In 1989, Rolex finally discontinued Ref. 1016, modernizing the classic Explorer with the release of Reference 14270. The new reference updated the late 1016's matte dial with a glossy dial and white gold surrounds on the applied indices. The 14270 did stay true to the original Explorer's 36mm diameter, albeit with a new Caliber 3000 movement inside. The case was also bigger and beefier, bringing it into the modern era. Additionally, the acrylic crystal of the 1016 was also replaced with sapphire glass, another thoroughly modern feature.
While the 14270 isn’t sought after by collectors the way a 1016 might be, there is one exception: the Explorer Blackout. Produced for a short amount of time in the early 1990s, the Rolex Explorer Blackout had black Arabic numerals instead of white. If you’re searching for one, look for a serial number in the E (or perhaps early X) range. And good luck finding one. In the more common version with white indices, the indices were filled with tritium, until 1997-1998, when Rolex began using Super Luminova as luminous material. You can tell the difference by looking at the dial: if tritium was used, the dial will say “T Swiss - T < 25” below the 6 o’clock marker. To many, the Ref. 14270 is the perfect blend of form and function: it hadn’t yet fully evolved into a completely modern fashion piece and stayed true to the classic Explorer look, while still adding details that elevated the Ref. 1016: white gold surrounding the indices and a new modern movement among them.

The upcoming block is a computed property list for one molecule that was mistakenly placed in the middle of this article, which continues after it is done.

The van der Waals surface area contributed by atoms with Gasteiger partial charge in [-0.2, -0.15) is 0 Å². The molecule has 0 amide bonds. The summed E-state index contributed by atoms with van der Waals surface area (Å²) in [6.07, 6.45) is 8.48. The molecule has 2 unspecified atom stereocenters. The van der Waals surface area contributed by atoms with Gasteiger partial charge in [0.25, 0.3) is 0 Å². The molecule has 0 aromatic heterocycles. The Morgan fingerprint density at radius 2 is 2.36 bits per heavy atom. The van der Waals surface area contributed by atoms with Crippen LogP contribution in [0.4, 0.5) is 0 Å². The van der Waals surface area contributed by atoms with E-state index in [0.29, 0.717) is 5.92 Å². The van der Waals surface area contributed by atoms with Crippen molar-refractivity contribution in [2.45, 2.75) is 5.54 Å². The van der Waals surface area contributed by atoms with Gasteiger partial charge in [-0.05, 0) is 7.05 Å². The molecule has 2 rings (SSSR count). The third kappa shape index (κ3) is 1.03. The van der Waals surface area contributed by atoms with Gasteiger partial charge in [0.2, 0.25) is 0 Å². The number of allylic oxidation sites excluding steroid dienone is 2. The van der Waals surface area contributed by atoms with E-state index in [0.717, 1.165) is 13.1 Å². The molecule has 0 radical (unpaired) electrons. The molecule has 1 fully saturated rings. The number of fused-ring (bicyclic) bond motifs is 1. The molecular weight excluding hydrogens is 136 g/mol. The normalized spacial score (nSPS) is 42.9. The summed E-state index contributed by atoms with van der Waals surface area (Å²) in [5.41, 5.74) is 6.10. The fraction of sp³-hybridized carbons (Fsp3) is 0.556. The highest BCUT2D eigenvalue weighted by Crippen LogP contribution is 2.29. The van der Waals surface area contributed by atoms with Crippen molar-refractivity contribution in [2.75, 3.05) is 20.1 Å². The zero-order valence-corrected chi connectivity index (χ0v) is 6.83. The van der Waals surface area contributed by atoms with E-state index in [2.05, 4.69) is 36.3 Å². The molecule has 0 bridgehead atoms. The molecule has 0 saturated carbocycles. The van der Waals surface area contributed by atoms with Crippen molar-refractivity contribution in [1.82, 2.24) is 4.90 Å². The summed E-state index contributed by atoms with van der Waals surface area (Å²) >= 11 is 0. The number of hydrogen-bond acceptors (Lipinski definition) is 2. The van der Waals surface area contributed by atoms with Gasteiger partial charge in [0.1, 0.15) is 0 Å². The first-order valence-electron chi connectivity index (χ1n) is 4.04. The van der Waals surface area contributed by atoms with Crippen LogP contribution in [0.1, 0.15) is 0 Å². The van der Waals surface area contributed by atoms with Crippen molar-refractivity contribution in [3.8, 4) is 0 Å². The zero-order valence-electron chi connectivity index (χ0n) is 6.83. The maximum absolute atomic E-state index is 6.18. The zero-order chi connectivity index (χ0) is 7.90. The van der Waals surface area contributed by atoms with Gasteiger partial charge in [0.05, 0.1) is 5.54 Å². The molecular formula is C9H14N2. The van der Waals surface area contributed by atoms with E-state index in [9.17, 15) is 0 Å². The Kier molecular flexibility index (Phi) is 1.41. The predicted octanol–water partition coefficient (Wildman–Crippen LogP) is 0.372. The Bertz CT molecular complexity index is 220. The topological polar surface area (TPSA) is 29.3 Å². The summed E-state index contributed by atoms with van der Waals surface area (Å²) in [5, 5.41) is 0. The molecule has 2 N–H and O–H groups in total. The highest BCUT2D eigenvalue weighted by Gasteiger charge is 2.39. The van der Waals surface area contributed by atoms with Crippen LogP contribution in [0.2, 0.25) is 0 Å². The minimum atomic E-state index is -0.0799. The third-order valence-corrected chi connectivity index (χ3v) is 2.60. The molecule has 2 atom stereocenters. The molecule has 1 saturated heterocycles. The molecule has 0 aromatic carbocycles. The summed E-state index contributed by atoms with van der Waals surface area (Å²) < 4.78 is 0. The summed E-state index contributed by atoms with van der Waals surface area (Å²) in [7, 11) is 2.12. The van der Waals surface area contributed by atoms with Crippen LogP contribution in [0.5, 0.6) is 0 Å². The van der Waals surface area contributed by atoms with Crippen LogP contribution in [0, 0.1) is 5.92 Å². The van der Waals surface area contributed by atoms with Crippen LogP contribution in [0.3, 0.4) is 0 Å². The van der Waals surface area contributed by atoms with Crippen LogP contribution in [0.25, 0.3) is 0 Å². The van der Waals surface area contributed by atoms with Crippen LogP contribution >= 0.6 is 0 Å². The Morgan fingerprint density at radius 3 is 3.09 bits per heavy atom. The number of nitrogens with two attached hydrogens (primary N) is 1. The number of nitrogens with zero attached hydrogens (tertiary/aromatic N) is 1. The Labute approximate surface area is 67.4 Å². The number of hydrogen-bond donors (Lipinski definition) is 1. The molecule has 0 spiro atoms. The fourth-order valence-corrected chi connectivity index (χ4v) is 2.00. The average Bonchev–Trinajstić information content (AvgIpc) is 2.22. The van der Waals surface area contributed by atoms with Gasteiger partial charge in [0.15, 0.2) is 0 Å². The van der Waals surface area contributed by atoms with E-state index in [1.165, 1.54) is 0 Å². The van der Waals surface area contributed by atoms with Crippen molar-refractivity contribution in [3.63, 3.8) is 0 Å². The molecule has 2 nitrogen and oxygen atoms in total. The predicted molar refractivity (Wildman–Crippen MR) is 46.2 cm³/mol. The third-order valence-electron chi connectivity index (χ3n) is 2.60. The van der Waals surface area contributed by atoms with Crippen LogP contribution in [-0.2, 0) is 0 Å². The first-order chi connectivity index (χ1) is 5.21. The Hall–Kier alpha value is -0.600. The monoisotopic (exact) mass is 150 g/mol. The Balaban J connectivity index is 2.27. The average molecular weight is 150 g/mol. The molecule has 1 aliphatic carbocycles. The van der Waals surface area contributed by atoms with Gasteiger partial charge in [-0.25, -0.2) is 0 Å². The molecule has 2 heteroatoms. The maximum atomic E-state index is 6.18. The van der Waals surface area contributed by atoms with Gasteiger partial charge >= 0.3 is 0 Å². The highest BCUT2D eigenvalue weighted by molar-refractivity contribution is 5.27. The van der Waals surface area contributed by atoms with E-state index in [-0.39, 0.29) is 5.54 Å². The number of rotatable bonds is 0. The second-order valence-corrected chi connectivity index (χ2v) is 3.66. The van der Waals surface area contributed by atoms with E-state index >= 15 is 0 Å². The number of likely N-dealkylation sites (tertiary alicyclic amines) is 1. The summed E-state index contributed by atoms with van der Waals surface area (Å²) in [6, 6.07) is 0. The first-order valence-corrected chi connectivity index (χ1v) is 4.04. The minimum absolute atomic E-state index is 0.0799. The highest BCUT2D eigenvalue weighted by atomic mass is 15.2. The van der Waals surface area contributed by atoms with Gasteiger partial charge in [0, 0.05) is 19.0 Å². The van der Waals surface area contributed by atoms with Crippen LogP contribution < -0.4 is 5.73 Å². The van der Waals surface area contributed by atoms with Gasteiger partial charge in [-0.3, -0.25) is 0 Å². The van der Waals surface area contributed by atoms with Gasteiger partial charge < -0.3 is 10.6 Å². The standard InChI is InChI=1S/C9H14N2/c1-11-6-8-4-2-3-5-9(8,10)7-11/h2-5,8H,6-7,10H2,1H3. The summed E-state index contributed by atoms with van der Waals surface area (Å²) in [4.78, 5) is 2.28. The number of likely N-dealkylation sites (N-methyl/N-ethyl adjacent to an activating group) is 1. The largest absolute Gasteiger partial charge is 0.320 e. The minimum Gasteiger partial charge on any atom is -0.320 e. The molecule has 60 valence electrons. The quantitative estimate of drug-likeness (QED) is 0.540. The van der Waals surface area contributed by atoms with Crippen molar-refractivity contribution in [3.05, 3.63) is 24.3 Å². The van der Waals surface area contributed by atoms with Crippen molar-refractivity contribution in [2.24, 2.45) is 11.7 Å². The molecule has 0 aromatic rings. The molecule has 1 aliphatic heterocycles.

In 2001, Rolex updated the Ref. 14270 with the Reference 114270, which housed a new calibre 3130 movement. This made the 114270 0.5mm thicker than the 14270 (12mm v. 11.5mm), but other than that, the two watches are the same. The next big change for the Explorer came at Baselworld in 2010.
The Explorer Gets Big: Ref. 214270
The newest Explorer, Ref. 214270, first came to the market in 2010. It features a 39mm Oyster case, a welcome update for those who wanted something more modern than the traditional 36mm size used in all references up to 2010. But, the 214270 was met with mixed reviews when released. Many had issue with its short hands, which seemed to be the same length as the hands in the 14270, even though the case was 3mm bigger. To many, this led to an unsightly dial, defeating the benefits of the increased case size. Subsequently, Rolex released an updated 214270, this time with longer hands. The newest version is often referred to now as the Mark 2, or Mk2, with the original 2010 release being Mark (Mk 1).
The Ref. 214270 also houses a new movement, the in-house calibre 3132, which runs to +/-2 seconds a day and is COSC certified.
In summary, the Rolex Explorer family is made up of a number of superlative references, including:
Reference 6350, the first Explorer (honeycomb dials especially desirable)
Reference 6610, the first truly differentiated Explorer, introduced in 1959
Reference 1016, the most common vintage Explorer, highly desired (especially with a gilt dial)
Reference 14270 (and Reference 114270), the 1989 update that brought the Explorer into the modern age
Reference 214270, the 2010 update which bumped the case size to39mm.
The Rolex Explorer is the “Rolex for people who don’t like Rolex,” but is so appreciated by enthusiasts and casual observers alike, it’s likely just beginning its expedition.